A robust black market has sprung up for what is one of the most coveted concert tickets of the year for thousands of New Yorkers: Radiohead’s two shows at the Roseland Ballroom in Midtown Manhattan.
While it is hardly unique that Radiohead tickets are being resold, the lengths some fans are willing to go to score tickets is striking.
With standing room for about 3,500 fans, the Roseland is a drastically smaller venue than the arenas and outdoor festivals normally visited by the beloved indie band, whose most recognized single is “Creep.”
Both the Sept. 28 and Sept. 29 shows sold out within minutes of going on sale on Monday. Tickets were limited to two per buyer and were will-call only in an attempt to make things more difficult for scalpers, as guests have to go in with the original purchaser.
But soon after tickets sold out, they showed up on Craigslist with asking prices ranging from the rare face value of $65 to $80 to the much more common range of $400 to $500. Some tickets were even listed at $2,000 and beyond. On eBay, the prices ranged from $405 to $2,500.
Speaking of creeps, those in possession of extra tickets realized their power, and not everyone took the high road. A number of ticket holders decided to use their extra ticket as a way to find a date. One man offered a “free” ticket, and posted an ad saying, “if you're hot and you want it, it's yours.send pics. best looking wins.” [sic]
A 22 year-old male has an extra ticket he’s willing to give to his “future wife ONLY.”
“Of course I am being silly,” his ad says, “but I just moved here and I want to fall in love. I try every day!”
The man who posted the ad says he got about 15 responses at press time, which included a professional model who linked her portfolio. The frontrunner in his contest is a mathematical economics major at Brown (who in the opinion of your reporter sounds like a very nice young lady).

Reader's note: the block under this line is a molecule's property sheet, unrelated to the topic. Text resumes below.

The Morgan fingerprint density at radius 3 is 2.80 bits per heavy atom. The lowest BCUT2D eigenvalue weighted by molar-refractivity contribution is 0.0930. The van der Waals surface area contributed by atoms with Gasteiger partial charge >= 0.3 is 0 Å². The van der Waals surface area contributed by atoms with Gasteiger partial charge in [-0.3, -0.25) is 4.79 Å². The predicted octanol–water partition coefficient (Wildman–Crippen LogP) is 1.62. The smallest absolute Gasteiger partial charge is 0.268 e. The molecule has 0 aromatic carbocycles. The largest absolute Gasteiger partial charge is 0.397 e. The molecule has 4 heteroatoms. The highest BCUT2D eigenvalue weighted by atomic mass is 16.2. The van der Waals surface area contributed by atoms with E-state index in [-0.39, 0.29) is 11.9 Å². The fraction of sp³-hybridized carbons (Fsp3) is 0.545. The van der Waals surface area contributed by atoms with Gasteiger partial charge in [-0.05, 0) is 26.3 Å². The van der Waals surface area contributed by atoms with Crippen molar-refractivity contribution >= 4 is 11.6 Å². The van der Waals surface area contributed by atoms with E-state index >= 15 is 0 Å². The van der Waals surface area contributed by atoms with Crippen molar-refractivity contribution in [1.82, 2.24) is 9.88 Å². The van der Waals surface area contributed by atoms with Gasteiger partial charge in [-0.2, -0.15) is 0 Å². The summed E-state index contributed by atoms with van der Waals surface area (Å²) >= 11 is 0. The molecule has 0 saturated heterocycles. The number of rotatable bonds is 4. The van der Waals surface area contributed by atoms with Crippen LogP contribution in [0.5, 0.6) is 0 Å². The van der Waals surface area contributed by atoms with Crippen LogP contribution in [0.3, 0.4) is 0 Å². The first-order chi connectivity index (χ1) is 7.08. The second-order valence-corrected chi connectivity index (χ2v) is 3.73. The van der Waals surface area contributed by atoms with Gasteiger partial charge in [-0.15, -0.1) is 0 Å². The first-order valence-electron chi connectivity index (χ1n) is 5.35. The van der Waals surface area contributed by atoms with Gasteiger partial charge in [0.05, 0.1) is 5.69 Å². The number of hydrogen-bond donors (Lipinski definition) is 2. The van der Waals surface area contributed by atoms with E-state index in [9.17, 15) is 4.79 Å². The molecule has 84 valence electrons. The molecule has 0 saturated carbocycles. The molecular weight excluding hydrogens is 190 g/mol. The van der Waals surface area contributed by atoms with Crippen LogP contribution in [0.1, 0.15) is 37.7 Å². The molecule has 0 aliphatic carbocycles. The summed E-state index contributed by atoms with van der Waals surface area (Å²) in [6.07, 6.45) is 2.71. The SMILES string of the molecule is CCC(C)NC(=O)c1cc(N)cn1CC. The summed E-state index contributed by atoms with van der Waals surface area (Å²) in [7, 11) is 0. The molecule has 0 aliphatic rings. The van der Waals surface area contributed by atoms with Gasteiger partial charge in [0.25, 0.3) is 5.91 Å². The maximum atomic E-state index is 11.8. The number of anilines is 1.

Gothamist posted about a reseller who requested offers for “priceless heirlooms” in exchange for his extra ticket.He got the following enticing offer, among many others: “Use of house in VT for the winter/free dental work (including root canals, crowns, wisdom teeth extraction)."
Another ticket seller was looking for a talented writer to help with his business school applications. (“I shall dictate you should type and edit. I will also buy the coffees and meals to keep you writing for the next 3-5 days.”)
Goods and services that desperate ticket-seekers are offering include sex (a spectrum of specific acts is represented in Craigslist ads, probably not for the first time).
Other offers include tickets to the film premiere of Martin Scorcese’s George Harrison documentary and an 1850s black powder pistol from the British navy claimed to be worth in excess of $1,000.
One devoted fan is offering his or her prized possession, which is a Gretsch drumhead signed by the members of Radiohead. Someone who works at an eyeglass store is offering “a couple nice pairs of Oakleys,” and someone who might not have a job is willing to wait in line for 10 hours before the show. One would-be concertgoer is putting all of his skills on the table in his ad, accompanied by a headshot: “tutor of calculus, physics and finance, a male model + a tennis instructor + willing to pay/barter lessons.”
One ticket seeker offered to build a website for any merciful seller (and will pay $200 and buy him or her drinks all night). No one had taken him up on it at press time, but he did correspond with one seller who had received offers of $200 to $600 within minutes of posting an ad.
If the scene outside last night’s concert is any indication, the truly dedicated fans who strike out today online will be working the line this afternoon and evening at the Roseland, hoping to make a deal for those final few spare tickets.
To end this on a positive note, one ticket seller received over 1,000 responses to his ad on Craigslist. Among the highlights of what was offered in barter: a lifetime supply of Ben and Jerry's ice cream (from someone who had named a flavor), two summer weeks in a vacation house on Cape Cod, dinner for 9 personally cooked by a well known chef, free high-end catering, and a vintage Vespa scooter. In the end, the seller (who is "sort of a foodie") didn't choose any of these, sharing some of the same sentiment that prompted Radiohead to try to minimize scalping with their will call policy. The recipient of the extra ticket was someone who couldn't think of a reason they deserved these tickets more than other superfans, but said "they couldn't offer me anything but the face value of the ticket. Because in their eyes this was more of a priceless experience and that all they had to really offer was their company." Questions? Comments? Email us at email@example.com.
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